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Tentative Teacher Deal Extends School Day At 'Underperforming' Schools

Students in Boston's 12 "underperforming" schools could get a longer school day as part of a tentative arbitration agreement (PDF) reached with the city's teachers.

Boston teachers would work an extra hour each day — totaling 190 hours a year — in exchange for a $4,100 increase in pay.

It's the first arbitration agreement under the newly enacted state education reform law.

But teachers union President Richard Stutman says the pay increase is too low.

"You cannot disrespect people, even if you say you respect them, by paying them a wage that is one-fourth or one-fifth of what they would normally earn for the toughest task around, in my opinion," Stutman said.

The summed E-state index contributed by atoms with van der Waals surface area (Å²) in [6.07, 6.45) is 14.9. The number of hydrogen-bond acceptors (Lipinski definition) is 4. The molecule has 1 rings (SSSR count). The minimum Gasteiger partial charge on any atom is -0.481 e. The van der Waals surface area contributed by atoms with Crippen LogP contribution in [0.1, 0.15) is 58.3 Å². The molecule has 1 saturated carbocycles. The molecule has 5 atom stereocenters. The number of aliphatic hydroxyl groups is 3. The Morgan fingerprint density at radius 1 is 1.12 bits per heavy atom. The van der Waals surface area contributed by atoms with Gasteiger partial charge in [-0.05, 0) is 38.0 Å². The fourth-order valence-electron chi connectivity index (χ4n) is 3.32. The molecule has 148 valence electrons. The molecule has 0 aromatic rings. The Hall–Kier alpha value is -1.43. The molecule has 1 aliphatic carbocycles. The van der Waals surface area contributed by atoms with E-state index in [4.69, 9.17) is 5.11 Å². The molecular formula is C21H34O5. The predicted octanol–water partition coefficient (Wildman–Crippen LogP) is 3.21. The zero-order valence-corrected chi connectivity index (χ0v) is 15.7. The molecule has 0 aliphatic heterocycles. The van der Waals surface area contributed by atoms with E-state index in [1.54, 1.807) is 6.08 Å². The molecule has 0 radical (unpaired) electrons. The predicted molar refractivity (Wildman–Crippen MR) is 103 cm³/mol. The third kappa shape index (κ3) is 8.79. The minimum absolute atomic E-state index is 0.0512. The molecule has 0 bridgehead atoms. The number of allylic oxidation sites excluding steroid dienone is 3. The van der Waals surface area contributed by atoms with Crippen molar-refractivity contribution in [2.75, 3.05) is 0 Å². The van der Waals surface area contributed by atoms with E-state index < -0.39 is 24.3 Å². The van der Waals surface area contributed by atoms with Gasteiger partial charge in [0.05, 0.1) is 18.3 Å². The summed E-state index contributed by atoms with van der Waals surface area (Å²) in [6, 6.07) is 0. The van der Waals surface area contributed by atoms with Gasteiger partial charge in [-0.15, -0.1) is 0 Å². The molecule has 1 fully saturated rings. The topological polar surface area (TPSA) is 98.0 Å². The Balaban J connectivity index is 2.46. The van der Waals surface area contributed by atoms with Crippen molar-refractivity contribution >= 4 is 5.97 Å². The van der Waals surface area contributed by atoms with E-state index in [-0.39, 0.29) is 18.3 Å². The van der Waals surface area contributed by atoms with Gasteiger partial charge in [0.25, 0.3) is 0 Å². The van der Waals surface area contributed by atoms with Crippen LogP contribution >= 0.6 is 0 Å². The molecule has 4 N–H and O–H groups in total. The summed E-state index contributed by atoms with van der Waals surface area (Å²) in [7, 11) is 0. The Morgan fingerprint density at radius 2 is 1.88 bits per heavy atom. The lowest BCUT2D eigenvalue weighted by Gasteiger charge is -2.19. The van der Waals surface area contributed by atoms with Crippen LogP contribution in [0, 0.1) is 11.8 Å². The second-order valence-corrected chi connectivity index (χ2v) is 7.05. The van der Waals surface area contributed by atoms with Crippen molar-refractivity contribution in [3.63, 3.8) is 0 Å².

Stutman also criticized the new education law, which gives education officials more power to overhaul schools and school districts.

"The state law takes advantage of us because it can," Stutman said, "it doesn't take advantage of us because it's the right thing to do."

Boston school officials applauded the tentative agreement, saying it is good for students. They also noted that Boston's teachers are well-compensated, compared to other urban districts.

State education officials still have to approve the deal.

This program aired on June 21, 2010. The audio for this program is not available.

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